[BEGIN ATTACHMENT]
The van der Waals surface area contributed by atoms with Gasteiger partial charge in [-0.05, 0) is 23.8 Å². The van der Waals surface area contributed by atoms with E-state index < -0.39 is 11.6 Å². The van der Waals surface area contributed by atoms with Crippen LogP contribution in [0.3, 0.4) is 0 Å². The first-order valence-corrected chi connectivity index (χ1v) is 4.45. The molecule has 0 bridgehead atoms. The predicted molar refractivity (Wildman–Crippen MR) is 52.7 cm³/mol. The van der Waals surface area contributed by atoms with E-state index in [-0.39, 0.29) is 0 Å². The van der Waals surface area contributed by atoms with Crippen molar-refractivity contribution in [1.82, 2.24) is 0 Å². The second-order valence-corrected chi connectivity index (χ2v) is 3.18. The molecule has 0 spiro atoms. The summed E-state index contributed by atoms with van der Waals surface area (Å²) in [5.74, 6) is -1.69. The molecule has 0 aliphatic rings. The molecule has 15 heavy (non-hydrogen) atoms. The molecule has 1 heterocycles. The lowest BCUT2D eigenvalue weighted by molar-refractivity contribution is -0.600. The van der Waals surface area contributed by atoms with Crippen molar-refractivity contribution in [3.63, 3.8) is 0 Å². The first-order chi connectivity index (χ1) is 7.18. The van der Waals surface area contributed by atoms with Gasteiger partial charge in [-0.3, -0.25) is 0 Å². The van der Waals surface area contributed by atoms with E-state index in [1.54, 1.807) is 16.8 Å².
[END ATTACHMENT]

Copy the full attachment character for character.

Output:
The van der Waals surface area contributed by atoms with Gasteiger partial charge in [-0.05, 0) is 23.8 Å². The van der Waals surface area contributed by atoms with E-state index < -0.39 is 11.6 Å². The van der Waals surface area contributed by atoms with Crippen LogP contribution in [0.3, 0.4) is 0 Å². The first-order valence-corrected chi connectivity index (χ1v) is 4.45. The molecule has 0 bridgehead atoms. The predicted molar refractivity (Wildman–Crippen MR) is 52.7 cm³/mol. The van der Waals surface area contributed by atoms with E-state index in [-0.39, 0.29) is 0 Å². The van der Waals surface area contributed by atoms with Crippen molar-refractivity contribution in [1.82, 2.24) is 0 Å². The second-order valence-corrected chi connectivity index (χ2v) is 3.18. The molecule has 0 spiro atoms. The summed E-state index contributed by atoms with van der Waals surface area (Å²) in [5.74, 6) is -1.69. The molecule has 0 aliphatic rings. The molecule has 15 heavy (non-hydrogen) atoms. The molecule has 1 heterocycles. The lowest BCUT2D eigenvalue weighted by molar-refractivity contribution is -0.600. The van der Waals surface area contributed by atoms with Crippen molar-refractivity contribution in [3.63, 3.8) is 0 Å². The first-order chi connectivity index (χ1) is 7.18. The van der Waals surface area contributed by atoms with Gasteiger partial charge in [-0.3, -0.25) is 0 Å². The van der Waals surface area contributed by atoms with E-state index in [1.54, 1.807) is 16.8 Å².